During this season of Lent, our theme is Word. Water. Wine. Bread. It is drawn from one of our core beliefs: God's love is poured out when God's people gather around Word, water, wine and bread. We dare to believe that when the people of God gather these simple, ordinary things become a means of receiving God’s grace.
These every-day-things bring us into the very presence of God. Words spoken, read, prayed, and sung are not just words, but God’s own Word spoken to us. In our worship, water is more than wet, it bears the grace of God washing us, cleansing us, and ushering us from death to life. Wine and bread are not just common food and drink, but the body and blood of Christ which fills us with his love and gives us hope for a feast to come when death, tears, and suffering will be banished from life.
In our worship, Word, water, wine and bread are sacred things that bear God’s grace. In our world, our secular world, sacred things do not hold much value. Sacred things do not really exist at all. One doesn’t need to have a Ph.D. or be a master sociologist to know this is true. I was a very young boy in 1966 when Time Magazine declared, “God is Dead.” I was schooled to be suspicious of anything that could not be explained, proven, or was mysterious in any way. In ways too numerous to count, the world has made less and less space for the sacred. That is why we chose this theme this year. We hope to reclaim just a little of the ground ceded to the secular by celebrating the sacred.
When we walk into the sanctuary for worship do we expect to meet God? Do we anticipate encountering mysteries beyond our explanation? Are we taken up into the sacred stories depicted in every stained-glass window? When we stand before the bread and wine as it is lifted up, do we see Christ?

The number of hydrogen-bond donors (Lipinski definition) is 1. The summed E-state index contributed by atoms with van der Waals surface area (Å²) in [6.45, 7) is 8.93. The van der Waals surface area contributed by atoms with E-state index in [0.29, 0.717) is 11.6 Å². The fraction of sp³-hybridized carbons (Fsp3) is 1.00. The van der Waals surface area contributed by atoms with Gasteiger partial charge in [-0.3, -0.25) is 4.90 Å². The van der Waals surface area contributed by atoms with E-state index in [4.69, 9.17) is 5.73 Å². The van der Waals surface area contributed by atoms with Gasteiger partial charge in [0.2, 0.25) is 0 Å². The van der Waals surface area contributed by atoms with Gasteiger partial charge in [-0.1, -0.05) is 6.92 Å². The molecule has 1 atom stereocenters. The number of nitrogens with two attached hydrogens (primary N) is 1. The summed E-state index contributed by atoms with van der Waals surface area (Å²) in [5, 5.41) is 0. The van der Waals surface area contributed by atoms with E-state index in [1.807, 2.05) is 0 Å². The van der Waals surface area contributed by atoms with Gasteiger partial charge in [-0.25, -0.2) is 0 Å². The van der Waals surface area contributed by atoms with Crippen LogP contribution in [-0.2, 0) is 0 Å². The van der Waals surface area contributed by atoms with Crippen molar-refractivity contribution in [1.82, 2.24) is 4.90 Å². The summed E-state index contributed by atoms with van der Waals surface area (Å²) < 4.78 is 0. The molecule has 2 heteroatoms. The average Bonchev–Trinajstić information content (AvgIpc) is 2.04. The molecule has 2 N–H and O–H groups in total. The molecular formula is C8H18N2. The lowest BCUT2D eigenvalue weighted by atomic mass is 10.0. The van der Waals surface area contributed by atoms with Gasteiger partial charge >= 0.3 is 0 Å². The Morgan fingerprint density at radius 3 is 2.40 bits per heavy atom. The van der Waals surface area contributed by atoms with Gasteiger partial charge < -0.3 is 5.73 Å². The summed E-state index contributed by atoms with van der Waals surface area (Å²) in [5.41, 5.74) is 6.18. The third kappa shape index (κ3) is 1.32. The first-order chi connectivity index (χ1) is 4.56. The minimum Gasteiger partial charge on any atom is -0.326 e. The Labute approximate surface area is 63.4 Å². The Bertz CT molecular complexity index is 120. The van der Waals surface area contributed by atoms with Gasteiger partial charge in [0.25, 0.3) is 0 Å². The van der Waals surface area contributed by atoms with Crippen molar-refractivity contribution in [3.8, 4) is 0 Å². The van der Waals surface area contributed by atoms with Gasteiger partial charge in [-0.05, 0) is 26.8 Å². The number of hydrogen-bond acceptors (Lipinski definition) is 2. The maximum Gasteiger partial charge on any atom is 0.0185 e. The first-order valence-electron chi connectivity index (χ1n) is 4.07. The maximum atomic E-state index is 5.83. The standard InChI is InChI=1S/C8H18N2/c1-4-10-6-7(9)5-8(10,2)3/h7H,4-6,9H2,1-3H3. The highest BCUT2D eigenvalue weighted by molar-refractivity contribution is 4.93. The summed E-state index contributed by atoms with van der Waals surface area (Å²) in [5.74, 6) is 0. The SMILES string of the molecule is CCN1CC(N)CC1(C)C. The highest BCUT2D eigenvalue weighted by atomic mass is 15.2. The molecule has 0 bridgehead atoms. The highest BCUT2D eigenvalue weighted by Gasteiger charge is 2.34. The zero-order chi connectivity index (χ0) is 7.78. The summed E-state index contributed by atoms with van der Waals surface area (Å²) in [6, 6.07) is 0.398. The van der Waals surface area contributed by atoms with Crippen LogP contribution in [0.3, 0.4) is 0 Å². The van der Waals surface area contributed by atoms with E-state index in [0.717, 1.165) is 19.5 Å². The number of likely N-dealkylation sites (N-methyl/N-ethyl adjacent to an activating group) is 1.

Unfortunately, we often can’t even manage to put our phones away or lay aside concerns over the next event in our calendar when we take our seats in the sanctuary. We hear words read and spoken, but do not have the concentration needed to really hear. We receive the blood and body of Christ but can only think about whether we like the wine or how the wafer tastes. These are the ways that the sacred has been eroded, expelled, and exorcised from our lives.
Our theme this Lent is an effort to recover, or – dare I say – resurrect the sacred aspects of our worship life. Our hope is to awaken to the presence of God that stares us in the face when we gather in the name of the Father, Son, and Holy Spirit. Our belief, as we have stated publicly, is that worship is not ordinary or mundane, but that “God's love is poured out when God's people gather around Word, water, wine and bread.”
If we are to reconnect with the faith that makes us sure that life is sacred, every living thing is sacred, love is divine, and God is not dead, but alive and well, our restoration will begin in worship. If we can learn again that Word, water, wine and bread are sacred, then perhaps all other things can be reclaimed as sacred too.
Tim Olson – Lead Pastor